Although Aarhus is Denmark’s second largest city, it’s still compact and easy to manage on foot, whether you’re wandering its lively port, Latin Quarter, or Møllestien, a residential cobblestone street lined with historic cottages. Get to know this charming place better at Den Gamle By,
an open-air museum that immerses guests in three centuries of Danish history. Step into a town from 1970s Denmark, complete with streets, townhouses, and shops, or go for a ride in a horse-drawn carriage. Each of the 75-plus historic buildings were relocated here from all over Denmark.
Afterward, visit the renowned Moesgaard Museum.
Uniquely located in the hilly landscape overlooking the sea, the museum details the culture, nature, and archaeology of Denmark’s ancient past. Stroll along a prehistoric trail to see burial mounds and restored prehistoric homes and marvel at the Grauballe man, the world’s best-preserved bog man from the Iron Age.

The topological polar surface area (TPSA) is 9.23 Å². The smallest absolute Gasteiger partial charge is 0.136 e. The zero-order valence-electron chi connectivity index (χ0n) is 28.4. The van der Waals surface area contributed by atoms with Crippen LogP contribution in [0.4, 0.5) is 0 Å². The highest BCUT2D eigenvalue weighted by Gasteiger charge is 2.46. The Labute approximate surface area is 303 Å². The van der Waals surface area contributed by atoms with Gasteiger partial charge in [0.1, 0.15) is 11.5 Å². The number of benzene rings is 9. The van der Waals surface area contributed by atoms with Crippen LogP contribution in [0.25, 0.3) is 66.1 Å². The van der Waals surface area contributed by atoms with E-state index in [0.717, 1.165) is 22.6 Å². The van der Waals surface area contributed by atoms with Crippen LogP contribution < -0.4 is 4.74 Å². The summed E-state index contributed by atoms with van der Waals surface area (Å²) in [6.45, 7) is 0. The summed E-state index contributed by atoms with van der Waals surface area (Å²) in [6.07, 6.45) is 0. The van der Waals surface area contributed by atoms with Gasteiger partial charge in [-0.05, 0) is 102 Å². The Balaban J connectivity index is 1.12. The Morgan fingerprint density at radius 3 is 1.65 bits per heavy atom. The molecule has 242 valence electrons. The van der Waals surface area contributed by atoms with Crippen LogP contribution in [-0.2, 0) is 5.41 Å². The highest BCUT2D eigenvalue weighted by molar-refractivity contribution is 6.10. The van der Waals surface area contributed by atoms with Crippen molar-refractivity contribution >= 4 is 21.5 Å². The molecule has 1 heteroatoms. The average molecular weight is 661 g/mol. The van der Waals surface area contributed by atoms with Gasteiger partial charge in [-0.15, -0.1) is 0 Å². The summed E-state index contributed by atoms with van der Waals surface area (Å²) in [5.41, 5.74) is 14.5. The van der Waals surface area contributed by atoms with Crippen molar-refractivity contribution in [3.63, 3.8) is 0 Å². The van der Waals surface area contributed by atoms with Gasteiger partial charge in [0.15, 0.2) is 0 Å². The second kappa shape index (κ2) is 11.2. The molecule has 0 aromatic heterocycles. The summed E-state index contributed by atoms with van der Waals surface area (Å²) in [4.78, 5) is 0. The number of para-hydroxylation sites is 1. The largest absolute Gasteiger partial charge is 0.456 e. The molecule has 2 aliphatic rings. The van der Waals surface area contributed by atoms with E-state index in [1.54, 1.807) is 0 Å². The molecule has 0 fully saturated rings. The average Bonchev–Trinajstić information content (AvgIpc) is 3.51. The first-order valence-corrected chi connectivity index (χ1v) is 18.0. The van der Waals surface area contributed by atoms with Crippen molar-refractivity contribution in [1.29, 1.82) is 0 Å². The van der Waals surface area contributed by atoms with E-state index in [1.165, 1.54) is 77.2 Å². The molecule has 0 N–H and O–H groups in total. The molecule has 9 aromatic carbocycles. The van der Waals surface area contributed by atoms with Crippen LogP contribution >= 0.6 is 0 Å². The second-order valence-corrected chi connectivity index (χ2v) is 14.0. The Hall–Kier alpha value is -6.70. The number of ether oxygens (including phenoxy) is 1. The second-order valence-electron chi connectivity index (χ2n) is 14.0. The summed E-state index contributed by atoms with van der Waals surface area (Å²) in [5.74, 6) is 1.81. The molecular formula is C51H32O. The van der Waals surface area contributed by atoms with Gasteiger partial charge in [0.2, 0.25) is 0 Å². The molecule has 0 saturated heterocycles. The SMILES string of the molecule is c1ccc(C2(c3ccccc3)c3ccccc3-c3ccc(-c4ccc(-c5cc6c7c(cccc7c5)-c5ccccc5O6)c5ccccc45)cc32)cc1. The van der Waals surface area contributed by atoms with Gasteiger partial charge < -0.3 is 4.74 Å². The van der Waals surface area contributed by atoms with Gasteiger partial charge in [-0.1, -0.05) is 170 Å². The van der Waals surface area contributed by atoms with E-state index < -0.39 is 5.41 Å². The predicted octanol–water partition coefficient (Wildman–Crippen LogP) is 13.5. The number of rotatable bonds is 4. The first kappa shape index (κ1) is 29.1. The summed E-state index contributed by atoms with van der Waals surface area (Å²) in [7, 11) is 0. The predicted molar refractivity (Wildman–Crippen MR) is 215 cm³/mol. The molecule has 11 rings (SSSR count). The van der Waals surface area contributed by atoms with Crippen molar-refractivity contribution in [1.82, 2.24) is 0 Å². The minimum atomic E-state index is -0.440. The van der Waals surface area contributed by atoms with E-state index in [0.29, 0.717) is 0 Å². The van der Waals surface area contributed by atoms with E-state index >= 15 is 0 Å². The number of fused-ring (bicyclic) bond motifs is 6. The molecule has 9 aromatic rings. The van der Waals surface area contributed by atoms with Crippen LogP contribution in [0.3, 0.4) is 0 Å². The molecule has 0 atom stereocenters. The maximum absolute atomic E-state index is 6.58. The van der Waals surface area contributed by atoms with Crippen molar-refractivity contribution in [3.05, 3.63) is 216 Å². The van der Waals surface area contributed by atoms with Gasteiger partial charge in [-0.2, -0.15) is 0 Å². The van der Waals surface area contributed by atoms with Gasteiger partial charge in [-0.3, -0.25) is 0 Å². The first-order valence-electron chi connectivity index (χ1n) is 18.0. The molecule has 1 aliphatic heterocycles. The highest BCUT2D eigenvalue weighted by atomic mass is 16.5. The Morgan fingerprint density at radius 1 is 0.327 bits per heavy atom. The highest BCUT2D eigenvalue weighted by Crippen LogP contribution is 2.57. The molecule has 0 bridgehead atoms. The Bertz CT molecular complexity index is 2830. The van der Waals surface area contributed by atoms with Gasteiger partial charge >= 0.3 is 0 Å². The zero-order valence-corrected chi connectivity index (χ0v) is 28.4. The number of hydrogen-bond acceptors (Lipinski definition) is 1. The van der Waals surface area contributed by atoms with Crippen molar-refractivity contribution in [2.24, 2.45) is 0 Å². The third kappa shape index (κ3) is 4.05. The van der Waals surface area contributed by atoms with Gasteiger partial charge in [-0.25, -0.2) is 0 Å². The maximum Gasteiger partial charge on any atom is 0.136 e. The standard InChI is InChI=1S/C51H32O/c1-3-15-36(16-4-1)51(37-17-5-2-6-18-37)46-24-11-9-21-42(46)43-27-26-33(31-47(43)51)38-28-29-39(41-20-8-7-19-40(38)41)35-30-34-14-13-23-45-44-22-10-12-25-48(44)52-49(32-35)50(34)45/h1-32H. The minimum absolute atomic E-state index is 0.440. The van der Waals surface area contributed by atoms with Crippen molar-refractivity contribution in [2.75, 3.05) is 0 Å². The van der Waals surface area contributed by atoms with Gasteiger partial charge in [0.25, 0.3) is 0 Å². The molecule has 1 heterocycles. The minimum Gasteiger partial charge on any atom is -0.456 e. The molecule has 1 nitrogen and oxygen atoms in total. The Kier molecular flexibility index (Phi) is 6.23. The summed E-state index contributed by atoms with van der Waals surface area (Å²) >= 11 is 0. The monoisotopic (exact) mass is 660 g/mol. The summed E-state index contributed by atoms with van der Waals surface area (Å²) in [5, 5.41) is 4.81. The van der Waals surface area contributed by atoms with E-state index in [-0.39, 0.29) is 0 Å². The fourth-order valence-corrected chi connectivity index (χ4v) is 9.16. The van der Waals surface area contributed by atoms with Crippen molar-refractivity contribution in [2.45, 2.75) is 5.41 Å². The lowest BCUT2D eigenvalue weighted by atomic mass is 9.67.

Delve even deeper into the past at the Viking Museum
. Around 1200 years ago the Vikings founded Aarhus on this very spot. In addition to the artifacts discovered here in the 1960s, you can see how Aarhus developed over the centuries. Continue to ARoS,
one of the largest art museums in Northern Europe, which features Danish art from the past 300 years and highlights the Danish Golden Age and early Modernism. Be sure not to miss the rooftop exhibit created by Olafur Eliasson. The circular glass walkway provides stunning views of the city through a rainbow panorama.
In the evening, indulge your appetite at Aarhus Street Food
, a lively market with more than 30 kitchens and bars serving up everything from Vietnamese banh mi to Danish smørrebrød (open-faced sandwiches). If you’re looking for something a bit more upscale, Aarhus boasts several Michelin-awarded restaurants, including Restaurant Domestic
, known for its gourmet use of locally produced ingredients.